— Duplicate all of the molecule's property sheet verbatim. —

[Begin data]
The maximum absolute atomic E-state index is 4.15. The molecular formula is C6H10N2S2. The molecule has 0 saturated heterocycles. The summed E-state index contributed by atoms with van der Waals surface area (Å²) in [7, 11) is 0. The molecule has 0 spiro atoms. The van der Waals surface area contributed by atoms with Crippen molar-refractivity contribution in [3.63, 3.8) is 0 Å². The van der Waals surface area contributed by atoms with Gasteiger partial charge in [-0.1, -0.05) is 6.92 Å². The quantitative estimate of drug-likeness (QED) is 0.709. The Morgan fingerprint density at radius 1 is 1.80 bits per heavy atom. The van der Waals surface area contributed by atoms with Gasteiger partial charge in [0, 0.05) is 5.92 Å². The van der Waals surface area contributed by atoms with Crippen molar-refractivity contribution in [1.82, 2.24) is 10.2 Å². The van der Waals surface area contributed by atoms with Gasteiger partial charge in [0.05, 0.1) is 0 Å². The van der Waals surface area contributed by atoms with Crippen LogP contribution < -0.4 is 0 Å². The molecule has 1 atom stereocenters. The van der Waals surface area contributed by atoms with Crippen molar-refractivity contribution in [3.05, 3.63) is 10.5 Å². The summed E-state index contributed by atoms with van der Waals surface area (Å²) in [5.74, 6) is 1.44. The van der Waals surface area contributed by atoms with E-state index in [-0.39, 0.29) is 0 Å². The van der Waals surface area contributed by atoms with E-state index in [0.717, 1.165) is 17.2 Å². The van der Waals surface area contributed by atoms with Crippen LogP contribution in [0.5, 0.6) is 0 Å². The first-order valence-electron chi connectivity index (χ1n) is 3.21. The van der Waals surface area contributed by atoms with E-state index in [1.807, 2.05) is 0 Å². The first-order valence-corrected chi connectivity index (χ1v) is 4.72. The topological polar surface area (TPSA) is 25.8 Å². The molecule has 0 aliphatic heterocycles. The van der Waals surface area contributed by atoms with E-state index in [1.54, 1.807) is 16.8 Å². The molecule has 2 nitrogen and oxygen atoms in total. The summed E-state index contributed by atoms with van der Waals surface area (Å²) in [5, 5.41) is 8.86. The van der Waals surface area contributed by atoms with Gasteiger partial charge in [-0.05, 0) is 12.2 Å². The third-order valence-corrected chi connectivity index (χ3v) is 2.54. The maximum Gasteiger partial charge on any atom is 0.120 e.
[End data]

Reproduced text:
The maximum absolute atomic E-state index is 4.15. The molecular formula is C6H10N2S2. The molecule has 0 saturated heterocycles. The summed E-state index contributed by atoms with van der Waals surface area (Å²) in [7, 11) is 0. The molecule has 0 spiro atoms. The van der Waals surface area contributed by atoms with Crippen molar-refractivity contribution in [3.63, 3.8) is 0 Å². The van der Waals surface area contributed by atoms with Gasteiger partial charge in [-0.1, -0.05) is 6.92 Å². The quantitative estimate of drug-likeness (QED) is 0.709. The Morgan fingerprint density at radius 1 is 1.80 bits per heavy atom. The van der Waals surface area contributed by atoms with Gasteiger partial charge in [0, 0.05) is 5.92 Å². The van der Waals surface area contributed by atoms with Crippen molar-refractivity contribution in [1.82, 2.24) is 10.2 Å². The van der Waals surface area contributed by atoms with Gasteiger partial charge in [0.05, 0.1) is 0 Å². The van der Waals surface area contributed by atoms with Crippen LogP contribution < -0.4 is 0 Å². The molecule has 1 atom stereocenters. The van der Waals surface area contributed by atoms with Crippen molar-refractivity contribution in [3.05, 3.63) is 10.5 Å². The summed E-state index contributed by atoms with van der Waals surface area (Å²) in [5.74, 6) is 1.44. The van der Waals surface area contributed by atoms with E-state index in [-0.39, 0.29) is 0 Å². The van der Waals surface area contributed by atoms with E-state index in [0.717, 1.165) is 17.2 Å². The van der Waals surface area contributed by atoms with Crippen LogP contribution in [0.5, 0.6) is 0 Å². The first-order valence-electron chi connectivity index (χ1n) is 3.21. The van der Waals surface area contributed by atoms with E-state index in [1.807, 2.05) is 0 Å². The first-order valence-corrected chi connectivity index (χ1v) is 4.72. The topological polar surface area (TPSA) is 25.8 Å². The molecule has 0 aliphatic heterocycles. The van der Waals surface area contributed by atoms with E-state index in [1.54, 1.807) is 16.8 Å². The molecule has 2 nitrogen and oxygen atoms in total. The summed E-state index contributed by atoms with van der Waals surface area (Å²) in [5, 5.41) is 8.86. The van der Waals surface area contributed by atoms with Gasteiger partial charge in [-0.05, 0) is 12.2 Å². The third-order valence-corrected chi connectivity index (χ3v) is 2.54. The maximum Gasteiger partial charge on any atom is 0.120 e.